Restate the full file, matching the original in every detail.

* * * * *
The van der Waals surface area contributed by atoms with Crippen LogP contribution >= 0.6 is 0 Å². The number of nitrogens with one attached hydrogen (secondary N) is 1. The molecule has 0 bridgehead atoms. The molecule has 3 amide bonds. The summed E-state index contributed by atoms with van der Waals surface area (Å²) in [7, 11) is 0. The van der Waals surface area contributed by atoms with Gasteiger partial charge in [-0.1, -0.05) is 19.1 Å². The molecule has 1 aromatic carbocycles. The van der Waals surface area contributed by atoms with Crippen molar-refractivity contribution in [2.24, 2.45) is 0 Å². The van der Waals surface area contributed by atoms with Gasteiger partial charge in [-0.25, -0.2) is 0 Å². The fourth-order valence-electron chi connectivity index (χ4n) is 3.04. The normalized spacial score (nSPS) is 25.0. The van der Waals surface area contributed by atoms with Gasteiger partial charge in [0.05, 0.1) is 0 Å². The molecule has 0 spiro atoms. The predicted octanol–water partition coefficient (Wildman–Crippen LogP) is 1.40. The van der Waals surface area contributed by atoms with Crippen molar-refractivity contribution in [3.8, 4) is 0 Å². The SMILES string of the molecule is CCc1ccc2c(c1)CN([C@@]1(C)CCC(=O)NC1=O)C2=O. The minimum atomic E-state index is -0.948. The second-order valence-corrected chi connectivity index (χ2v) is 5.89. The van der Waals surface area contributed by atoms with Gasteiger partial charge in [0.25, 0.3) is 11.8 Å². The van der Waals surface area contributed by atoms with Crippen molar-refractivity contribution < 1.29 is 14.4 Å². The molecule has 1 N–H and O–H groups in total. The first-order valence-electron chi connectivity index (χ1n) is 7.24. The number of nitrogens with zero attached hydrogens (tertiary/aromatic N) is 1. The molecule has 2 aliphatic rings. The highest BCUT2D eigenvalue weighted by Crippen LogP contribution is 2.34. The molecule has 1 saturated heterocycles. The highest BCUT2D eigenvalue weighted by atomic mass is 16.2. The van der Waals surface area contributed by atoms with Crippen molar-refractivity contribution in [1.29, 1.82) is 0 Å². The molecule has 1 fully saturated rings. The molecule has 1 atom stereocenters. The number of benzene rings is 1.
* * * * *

The van der Waals surface area contributed by atoms with Crippen LogP contribution >= 0.6 is 0 Å². The number of nitrogens with one attached hydrogen (secondary N) is 1. The molecule has 0 bridgehead atoms. The molecule has 3 amide bonds. The summed E-state index contributed by atoms with van der Waals surface area (Å²) in [7, 11) is 0. The van der Waals surface area contributed by atoms with Gasteiger partial charge in [-0.1, -0.05) is 19.1 Å². The molecule has 1 aromatic carbocycles. The van der Waals surface area contributed by atoms with Crippen molar-refractivity contribution in [2.24, 2.45) is 0 Å². The van der Waals surface area contributed by atoms with Gasteiger partial charge in [-0.25, -0.2) is 0 Å². The fourth-order valence-electron chi connectivity index (χ4n) is 3.04. The normalized spacial score (nSPS) is 25.0. The van der Waals surface area contributed by atoms with Gasteiger partial charge in [0.05, 0.1) is 0 Å². The molecule has 0 spiro atoms. The predicted octanol–water partition coefficient (Wildman–Crippen LogP) is 1.40. The van der Waals surface area contributed by atoms with Crippen molar-refractivity contribution in [3.8, 4) is 0 Å². The SMILES string of the molecule is CCc1ccc2c(c1)CN([C@@]1(C)CCC(=O)NC1=O)C2=O. The minimum atomic E-state index is -0.948. The second-order valence-corrected chi connectivity index (χ2v) is 5.89. The van der Waals surface area contributed by atoms with Gasteiger partial charge in [0.25, 0.3) is 11.8 Å². The van der Waals surface area contributed by atoms with Crippen molar-refractivity contribution < 1.29 is 14.4 Å². The molecule has 1 N–H and O–H groups in total. The first-order valence-electron chi connectivity index (χ1n) is 7.24. The number of nitrogens with zero attached hydrogens (tertiary/aromatic N) is 1. The molecule has 2 aliphatic rings. The highest BCUT2D eigenvalue weighted by Crippen LogP contribution is 2.34. The molecule has 1 saturated heterocycles. The highest BCUT2D eigenvalue weighted by atomic mass is 16.2. The van der Waals surface area contributed by atoms with Crippen molar-refractivity contribution in [1.29, 1.82) is 0 Å². The molecule has 1 fully saturated rings. The molecule has 1 atom stereocenters. The number of benzene rings is 1.